Dungeons and Dragons: The Nerdiest Game I’ve Ever Loved
If you’ve never heard of Dungeons and Dragons, then you’ve been living under a rock. Even if you don’t know the first thing about D&D, I guarantee that at some point in your life, you’ll have heard the name. D&D is pretty much the pinnacle of nerdy counterculture: it’s been referenced in The Simpsons; Futurama has a whole movie based on it; and the entire plot of Stranger Things is spawned from a game of D&D that the kids play in the first episode. But what is it, and how does it work? Well, I’ve been playing over Zoom with my friends every week of lockdown, and I figured it’s high time that I share some wisdom for those of you unfortunate enough never to have played.
Dungeons and Dragons is a fantasy tabletop RPG (that’s ‘Role-Playing Game’) that takes place entirely in the collective imaginations of everyone playing. Unlike traditional tabletop games like Monopoly or Cluedo, D&D in its raw form doesn’t use a board, pieces, or cards. In fact, D&D is better thought of as an interactive story than a game in the classic sense.
Let me explain. In a typical game of D&D there might be four people playing. That’s three players, and one Dungeon Master (yes ha ha it sounds funny I know). The Dungeon Master is the person who runs and controls the game. Think of the DM as sort of like the banker in Monopoly, except the DM doesn’t actually play. Before the game starts, the DM will have created a story, having planned out environments, characters, and situations for the players to work through and interact with.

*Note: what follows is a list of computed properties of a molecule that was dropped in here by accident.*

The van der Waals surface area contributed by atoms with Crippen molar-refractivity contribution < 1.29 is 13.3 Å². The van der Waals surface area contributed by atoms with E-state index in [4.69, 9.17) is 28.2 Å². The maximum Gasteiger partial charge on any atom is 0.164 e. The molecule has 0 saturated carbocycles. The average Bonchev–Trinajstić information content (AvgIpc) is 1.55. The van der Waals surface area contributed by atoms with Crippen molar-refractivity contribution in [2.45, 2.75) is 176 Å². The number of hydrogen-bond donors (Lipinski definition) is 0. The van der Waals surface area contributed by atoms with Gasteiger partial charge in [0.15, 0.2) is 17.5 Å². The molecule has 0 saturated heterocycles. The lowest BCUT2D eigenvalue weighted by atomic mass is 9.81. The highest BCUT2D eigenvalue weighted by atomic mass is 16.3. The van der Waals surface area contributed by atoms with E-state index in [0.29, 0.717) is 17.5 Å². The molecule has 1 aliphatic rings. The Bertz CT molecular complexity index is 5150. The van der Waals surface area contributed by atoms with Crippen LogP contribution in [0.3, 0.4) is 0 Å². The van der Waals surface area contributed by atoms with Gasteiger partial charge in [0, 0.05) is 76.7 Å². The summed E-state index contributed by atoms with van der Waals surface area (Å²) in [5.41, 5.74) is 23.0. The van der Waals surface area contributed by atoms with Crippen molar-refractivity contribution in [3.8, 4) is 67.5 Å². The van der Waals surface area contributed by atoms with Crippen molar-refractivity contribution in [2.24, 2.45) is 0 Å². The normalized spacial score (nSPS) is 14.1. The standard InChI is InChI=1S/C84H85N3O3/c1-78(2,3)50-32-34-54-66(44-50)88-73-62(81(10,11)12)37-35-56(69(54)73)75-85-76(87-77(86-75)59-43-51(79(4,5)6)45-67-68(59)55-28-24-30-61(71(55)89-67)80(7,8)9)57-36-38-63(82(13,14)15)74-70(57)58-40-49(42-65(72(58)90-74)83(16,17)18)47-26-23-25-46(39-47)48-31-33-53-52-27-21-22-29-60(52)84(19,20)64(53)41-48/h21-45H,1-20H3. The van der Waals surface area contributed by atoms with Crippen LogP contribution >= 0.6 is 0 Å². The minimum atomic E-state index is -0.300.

As the DM describes what’s going on, the players decide what they want to do, relaying their decisions to the DM. The outcomes of these decisions are decided by rolls of the dice. No, not puny six-sided dice – a 20-sided dice (along with a few others). Usually, the higher the number you roll, the better your action will be, and vice versa. If you try to slice an orc and roll a 20, then that orc is in for a pretty cinematic death. If you roll a 1, you might end up swinging your battle-axe and chopping your friend’s arm off.
A typical moment of D&D might play out like this:
DM: “You come to a large chasm covered in thick mist, so thick that you can’t see the bottom.”
Player 1: “I try to look for a way over.”
DM: “Okay, roll a d20.” (that’s the 20-sided die)
Player 1: “15!”
DM: “Great! You gingerly approach the cliff face and see a rickety bridge swinging in the breeze. Through the mist, you see a shadowy figure walking across towards you. What do you do now?”
And so on. This is just a small taste of how a regular game of D&D would go – if it seems simple, that’s because at its core, it is. But the fun of Dungeons and Dragons comes alive in the role-playing, as the players inhabit the characters that they create. Then there’s combat, spell casting and exploration, all of which have their own niche mechanics to nerd over in a gameplay session. D&D can get really complicated, but if you’ve got a few friends and the official Players Handbook, I urge you to give it a try. In my experience, messing around with my friends as a skeleton-smashing gnome-wizard is some of the silliest fun you can have in any game.